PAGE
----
Dr Aimee Tharaldson Expects the Biosimilar Approval Process to Pick Up Speed

The process for approving biosimilars has been moving slowly, but Aimee Tharaldson, PharmD, senior clinical consultant of emerging therapies at Express Scripts, foresees them as having the potential to lower costs for the industry and hopes the approval process will pick up speed.

The process for approving biosimilars has been moving slowly, but Aimee Tharaldson, PharmD, senior clinical consultant of emerging therapies at Express Scripts, foresees them as having the potential to lower costs for the industry and hopes the approval process will pick up speed.

Transcript (slightly modified)

A second biosimilar has been approved in the US: how has the process of getting biosimilars approved been going?

I think the process for getting biosimilars to market has been slower than I expected. The 351(k) pathway was established in 2010 as part of the Affordable Care Act. FDA has been releasing draft guidance documents over the past 5 to 6 years, and the first biosimilar was approved 5 years after the pathway was established. Now we just had the second biosimilar approved this year, but we don’t know when that will be launched.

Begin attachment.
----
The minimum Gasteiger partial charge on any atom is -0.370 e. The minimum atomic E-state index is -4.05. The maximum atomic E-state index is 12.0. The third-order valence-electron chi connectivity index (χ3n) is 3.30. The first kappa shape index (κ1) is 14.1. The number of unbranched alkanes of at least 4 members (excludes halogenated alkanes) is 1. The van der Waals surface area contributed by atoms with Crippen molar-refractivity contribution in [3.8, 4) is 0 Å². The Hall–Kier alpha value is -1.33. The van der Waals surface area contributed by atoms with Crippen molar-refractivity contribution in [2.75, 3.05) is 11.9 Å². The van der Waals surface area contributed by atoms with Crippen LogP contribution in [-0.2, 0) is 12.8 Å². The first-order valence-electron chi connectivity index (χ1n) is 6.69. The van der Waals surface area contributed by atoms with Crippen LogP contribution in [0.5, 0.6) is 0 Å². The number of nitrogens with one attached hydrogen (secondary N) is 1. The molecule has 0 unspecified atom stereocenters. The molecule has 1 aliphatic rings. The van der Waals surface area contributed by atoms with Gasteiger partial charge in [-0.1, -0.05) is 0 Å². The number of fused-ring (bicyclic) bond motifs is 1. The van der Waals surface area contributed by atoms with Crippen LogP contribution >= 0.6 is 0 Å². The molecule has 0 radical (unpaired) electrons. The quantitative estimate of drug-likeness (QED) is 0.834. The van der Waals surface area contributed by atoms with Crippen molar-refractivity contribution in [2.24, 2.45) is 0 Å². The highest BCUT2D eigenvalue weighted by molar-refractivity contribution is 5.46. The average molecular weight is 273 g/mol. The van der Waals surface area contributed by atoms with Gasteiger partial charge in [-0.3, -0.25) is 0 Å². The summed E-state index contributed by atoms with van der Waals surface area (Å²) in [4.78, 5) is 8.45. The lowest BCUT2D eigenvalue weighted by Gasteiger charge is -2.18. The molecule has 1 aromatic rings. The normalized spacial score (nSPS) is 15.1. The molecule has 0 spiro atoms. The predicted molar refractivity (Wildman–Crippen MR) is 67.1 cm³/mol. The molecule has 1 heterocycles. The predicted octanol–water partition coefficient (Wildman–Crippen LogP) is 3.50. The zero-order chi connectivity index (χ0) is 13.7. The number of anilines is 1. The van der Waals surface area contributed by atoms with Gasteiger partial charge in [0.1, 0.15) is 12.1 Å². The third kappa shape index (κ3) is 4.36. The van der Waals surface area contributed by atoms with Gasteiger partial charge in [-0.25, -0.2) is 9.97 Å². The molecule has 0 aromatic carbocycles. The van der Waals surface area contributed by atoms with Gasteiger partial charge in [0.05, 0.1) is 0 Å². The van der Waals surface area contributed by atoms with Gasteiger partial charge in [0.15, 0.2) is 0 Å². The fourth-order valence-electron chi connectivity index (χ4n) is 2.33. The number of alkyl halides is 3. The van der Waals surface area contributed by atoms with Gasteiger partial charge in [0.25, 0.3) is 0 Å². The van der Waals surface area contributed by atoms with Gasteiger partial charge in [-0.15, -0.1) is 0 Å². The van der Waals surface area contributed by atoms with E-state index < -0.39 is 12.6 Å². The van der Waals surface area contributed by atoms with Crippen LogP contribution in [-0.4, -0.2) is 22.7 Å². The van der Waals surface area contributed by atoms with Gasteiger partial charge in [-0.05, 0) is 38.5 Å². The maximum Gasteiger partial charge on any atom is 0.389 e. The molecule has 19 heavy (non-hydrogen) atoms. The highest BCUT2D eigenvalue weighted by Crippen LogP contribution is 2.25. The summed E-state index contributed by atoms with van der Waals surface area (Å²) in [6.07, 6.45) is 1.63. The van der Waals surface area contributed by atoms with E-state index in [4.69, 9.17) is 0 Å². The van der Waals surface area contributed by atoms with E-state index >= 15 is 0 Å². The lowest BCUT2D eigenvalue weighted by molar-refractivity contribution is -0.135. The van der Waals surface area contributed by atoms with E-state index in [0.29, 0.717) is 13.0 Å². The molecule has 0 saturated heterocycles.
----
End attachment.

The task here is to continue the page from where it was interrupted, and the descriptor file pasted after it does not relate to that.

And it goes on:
So I think, initially, it’s just been taking a lot of time as there are so many different stakeholders with conflicting interests, as well as the litigation is just going to be a major hurdle to getting these products to market. So it’s been a little bit slow, but I think that it will speed up in the future.

Do you think biosimilars will have a significant impact on lowering cost?

I think initially these biosimilars will be treated more like competing brands just because there aren’t going to be a lot. Pricing at this point seems like they may be about 15% less than the reference biologics so that’s not a huge discount. I do think that over time, once we have more competitors in the market, more biosimilars—hopefully interchangeable biosimilars—that that will really have a significant impact on lowering costs.

When you look at cost of specialty medications—Enbrel and Humira are huge medications and with biosimilar competition coming, I mean, they definitely have the potential to lower costs for the industry.